Age is just a number for St. Albert racquetball players Jack and Marion McBride.
Jack, who turns a frisky 81 in November, and the 78-year-old Marion continue to turn back the hands of time as perennial medallists at elite-level tournaments against players usually younger than themselves.
The 34th International Racquetball Federation World Senior Championships that wrapped up Monday in Albuquerque, N.M., was another medal-winning performance by the McBrides.
Marion was the silver medallist in the 55 to 75-plus women’s doubles with Nidia Funes of California, and Marion combined with Jack to win bronze in the 70 to 75-plus mixed doubles.
“When you beat someone younger, about 20 years younger, you’re always happy,” Marion said.
Jack ripped it up as the gold medallist in the 80-plus men’s singles while winning overall gold in the men’s 80 and 85-plus singles event based on a point system and was also the bronze medallist in the 75-plus men’s doubles with Luke St. Onge of Colorado.
“It’s very rewarding,” said Jack, a retired warrant officer in the Canadian army who soldiered through 42 games in 14 matches over four and half days.
Finding competitors the same age and abilities to play racquetball can be challenging for the McBrides, who play locally at LA Fitness in west Edmonton.
“I’m 80 but if I go to a tournament in Calgary and there is nobody in my age bracket to play I will play in the 60s or 50s or whatever (age bracket), but I can hold my own,” Jack said. “People keep coming up to me saying, ‘How the hell do you do that? How can you play like that at your age?’ It’s nice to hear stuff like that. They think the level that you’re at is very high for the age that you’re at.
“Even the guys we play with here they’re always saying, ‘Geez, if I can play like that when I’m 80’ or ‘I’m lucky to be playing if I’m 80.’ ”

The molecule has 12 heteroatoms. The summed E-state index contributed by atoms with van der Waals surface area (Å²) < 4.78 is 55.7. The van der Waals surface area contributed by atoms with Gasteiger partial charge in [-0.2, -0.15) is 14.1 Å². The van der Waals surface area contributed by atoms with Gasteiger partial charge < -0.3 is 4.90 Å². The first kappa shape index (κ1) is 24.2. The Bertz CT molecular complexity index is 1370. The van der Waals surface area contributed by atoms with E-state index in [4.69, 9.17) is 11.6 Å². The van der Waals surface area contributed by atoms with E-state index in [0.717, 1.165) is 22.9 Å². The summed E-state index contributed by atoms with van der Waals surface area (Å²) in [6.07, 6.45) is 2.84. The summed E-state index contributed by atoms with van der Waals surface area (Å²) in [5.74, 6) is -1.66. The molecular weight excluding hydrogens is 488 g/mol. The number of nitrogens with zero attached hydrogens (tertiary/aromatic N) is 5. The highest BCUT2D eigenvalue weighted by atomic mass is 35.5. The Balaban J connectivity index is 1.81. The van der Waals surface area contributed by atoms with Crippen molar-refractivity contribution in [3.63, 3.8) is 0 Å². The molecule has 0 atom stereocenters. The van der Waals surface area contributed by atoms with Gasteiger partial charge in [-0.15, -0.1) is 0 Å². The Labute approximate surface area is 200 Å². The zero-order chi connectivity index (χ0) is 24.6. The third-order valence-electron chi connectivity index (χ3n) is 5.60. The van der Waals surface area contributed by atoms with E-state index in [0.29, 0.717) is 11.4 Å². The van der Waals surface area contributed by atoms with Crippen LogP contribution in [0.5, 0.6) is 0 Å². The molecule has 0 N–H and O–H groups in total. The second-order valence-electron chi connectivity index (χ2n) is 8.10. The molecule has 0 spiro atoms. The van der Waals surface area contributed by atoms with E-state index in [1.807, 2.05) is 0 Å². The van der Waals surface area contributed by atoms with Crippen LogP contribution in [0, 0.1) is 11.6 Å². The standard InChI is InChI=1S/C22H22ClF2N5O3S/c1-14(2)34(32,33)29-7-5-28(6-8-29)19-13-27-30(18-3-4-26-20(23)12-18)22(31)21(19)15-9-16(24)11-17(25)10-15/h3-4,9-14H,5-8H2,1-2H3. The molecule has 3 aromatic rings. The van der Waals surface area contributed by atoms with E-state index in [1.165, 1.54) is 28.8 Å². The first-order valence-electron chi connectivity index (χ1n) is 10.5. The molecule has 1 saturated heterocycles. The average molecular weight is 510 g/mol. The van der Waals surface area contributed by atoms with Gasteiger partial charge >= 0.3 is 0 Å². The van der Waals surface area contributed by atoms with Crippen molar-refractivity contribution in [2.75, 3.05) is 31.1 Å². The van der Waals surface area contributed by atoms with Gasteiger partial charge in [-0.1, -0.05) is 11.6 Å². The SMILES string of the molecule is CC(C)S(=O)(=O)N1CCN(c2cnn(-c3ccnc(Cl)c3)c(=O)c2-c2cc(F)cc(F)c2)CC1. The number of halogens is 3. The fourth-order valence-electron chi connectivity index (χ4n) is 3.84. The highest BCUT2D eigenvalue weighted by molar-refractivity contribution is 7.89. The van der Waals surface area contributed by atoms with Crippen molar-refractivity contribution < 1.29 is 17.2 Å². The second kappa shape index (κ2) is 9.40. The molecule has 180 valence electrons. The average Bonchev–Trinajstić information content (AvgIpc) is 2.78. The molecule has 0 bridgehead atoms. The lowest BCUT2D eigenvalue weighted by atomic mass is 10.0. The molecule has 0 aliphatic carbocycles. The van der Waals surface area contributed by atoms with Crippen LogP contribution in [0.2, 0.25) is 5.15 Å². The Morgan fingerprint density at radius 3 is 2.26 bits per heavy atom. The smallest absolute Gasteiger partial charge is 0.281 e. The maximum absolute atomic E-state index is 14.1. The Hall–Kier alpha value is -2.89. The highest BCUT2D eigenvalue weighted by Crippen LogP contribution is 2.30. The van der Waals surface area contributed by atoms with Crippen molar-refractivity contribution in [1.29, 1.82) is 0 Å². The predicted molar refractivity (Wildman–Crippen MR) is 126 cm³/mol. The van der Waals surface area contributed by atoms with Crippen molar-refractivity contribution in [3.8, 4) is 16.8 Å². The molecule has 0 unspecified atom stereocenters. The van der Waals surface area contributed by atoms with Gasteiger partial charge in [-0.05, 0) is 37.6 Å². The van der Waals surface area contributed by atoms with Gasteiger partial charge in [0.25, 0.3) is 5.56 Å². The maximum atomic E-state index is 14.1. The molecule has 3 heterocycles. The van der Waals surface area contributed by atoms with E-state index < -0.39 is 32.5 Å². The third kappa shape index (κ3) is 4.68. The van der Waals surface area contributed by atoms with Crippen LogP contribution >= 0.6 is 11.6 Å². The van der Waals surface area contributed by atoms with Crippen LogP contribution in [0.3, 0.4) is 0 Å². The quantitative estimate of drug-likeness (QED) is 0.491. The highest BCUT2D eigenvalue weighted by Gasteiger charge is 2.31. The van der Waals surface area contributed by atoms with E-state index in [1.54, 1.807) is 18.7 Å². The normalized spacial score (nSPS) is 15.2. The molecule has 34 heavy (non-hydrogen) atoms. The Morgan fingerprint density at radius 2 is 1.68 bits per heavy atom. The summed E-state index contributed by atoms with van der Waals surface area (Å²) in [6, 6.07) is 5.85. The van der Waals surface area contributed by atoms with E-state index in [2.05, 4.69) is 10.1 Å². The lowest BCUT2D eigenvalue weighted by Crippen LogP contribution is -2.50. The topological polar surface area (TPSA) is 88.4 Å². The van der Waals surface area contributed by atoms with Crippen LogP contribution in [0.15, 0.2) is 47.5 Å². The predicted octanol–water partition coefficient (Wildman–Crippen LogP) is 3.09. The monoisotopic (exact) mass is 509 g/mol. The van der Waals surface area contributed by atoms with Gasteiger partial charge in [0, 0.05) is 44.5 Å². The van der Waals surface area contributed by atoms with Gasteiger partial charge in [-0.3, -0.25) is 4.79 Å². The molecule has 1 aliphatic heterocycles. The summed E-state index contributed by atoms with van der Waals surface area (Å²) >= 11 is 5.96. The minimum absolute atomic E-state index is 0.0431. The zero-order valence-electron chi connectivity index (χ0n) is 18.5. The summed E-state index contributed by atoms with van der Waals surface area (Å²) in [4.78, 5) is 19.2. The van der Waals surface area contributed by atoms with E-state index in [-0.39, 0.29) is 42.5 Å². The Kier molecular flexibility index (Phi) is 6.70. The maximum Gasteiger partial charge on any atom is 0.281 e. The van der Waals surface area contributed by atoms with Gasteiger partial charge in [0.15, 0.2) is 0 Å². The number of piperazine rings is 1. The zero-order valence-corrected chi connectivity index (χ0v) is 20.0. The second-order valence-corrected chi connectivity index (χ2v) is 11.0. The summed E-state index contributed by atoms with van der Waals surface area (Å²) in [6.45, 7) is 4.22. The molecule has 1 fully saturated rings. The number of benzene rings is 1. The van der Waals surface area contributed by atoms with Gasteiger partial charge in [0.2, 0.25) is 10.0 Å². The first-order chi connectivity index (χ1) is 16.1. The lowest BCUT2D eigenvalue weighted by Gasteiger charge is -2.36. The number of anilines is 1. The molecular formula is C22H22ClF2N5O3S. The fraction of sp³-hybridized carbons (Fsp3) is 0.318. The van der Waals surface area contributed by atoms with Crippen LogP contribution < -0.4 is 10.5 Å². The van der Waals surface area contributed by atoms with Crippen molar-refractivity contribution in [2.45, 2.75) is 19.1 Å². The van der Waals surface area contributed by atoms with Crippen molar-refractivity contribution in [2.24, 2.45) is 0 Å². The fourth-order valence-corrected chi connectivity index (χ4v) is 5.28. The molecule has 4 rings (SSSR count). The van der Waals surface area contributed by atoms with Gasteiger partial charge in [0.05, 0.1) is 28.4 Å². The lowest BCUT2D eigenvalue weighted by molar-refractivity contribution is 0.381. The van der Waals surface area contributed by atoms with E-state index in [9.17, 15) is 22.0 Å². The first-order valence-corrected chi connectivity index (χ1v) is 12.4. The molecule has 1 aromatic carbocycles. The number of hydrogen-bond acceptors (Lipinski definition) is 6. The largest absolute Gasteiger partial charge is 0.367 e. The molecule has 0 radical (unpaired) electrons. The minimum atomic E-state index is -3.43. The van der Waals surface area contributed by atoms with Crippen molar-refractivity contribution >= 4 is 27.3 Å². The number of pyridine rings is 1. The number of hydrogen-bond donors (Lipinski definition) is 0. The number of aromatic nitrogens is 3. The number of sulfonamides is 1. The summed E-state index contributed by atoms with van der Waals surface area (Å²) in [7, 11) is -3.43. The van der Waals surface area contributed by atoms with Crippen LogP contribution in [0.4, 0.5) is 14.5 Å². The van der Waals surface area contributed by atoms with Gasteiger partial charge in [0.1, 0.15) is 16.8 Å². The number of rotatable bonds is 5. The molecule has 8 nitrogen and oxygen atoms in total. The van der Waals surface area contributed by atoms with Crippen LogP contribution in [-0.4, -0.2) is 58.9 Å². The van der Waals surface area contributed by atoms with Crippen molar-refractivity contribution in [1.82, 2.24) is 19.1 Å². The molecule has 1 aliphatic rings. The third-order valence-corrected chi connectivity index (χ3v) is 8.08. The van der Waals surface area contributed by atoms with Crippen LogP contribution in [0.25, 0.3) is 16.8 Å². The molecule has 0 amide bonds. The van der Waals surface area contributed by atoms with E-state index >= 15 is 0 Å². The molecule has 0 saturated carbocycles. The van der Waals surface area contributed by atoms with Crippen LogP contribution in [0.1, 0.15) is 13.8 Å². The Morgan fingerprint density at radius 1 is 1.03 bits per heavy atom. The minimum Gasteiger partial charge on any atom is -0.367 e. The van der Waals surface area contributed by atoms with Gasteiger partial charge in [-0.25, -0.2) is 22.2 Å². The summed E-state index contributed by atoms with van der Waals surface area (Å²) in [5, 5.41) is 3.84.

It’s even tougher for Marion to find women in the same age range and abilities for singles, and the majority of her matches at LA Fitness are with men.
“We always do doubles,” said Marion, noting there are very few times she is teamed up with Jack except at tournaments.
“We succeed when we’re together,” Marion added. “We don’t fight and argue on the court. We don’t get angry at all, well I don’t. If I missed a shot I missed a shot. So what?”
Jack weighed in on his on-court relationship with his bride of 60 years – they met while playing badminton when Jack summoned up the courage to ask Marion for a match and was handily beaten. It was also Marion who got Jack hooked on racquetball with a membership to a facility in Victoria where they lived before moving to St. Albert.
“People always ask me about playing with your wife and I normally don’t play with her here, I always play against her here, because I say playing with your wife is like divorce city,” Jack said “I always follow that up by saying because she just won’t listen. She’s very competitive as you can understand but she doesn’t like being told how to play by me. Somebody else can tell her, which is fine, but if I tell her she gets mad, so I don’t tell her because I don’t play with her.
“Now, when we’re getting ready for this tournament there are things that I went and said to her like, ‘OK, you’ve got to remember when we get there you can’t do that because they will kill us.’ I’m trying to refresh her memory as to what we’ve got to correct before we go and she is very open to that.”
Jack’s solo performance was especially impressive considering the lack of preparation.
“Singles is very strenuous, especially at this age. You have to be fit to play at this level for racquetball,” Jack said. “I play a lot of doubles (at LA Fitness) and very seldom ever play singles but I had to get ready to play singles for this event because it’s a different game. You’ve got to hit the ball every second shot. Doubles you might hit the ball every fifth shot because if they keep hitting it at your partner you don’t get to touch the ball.”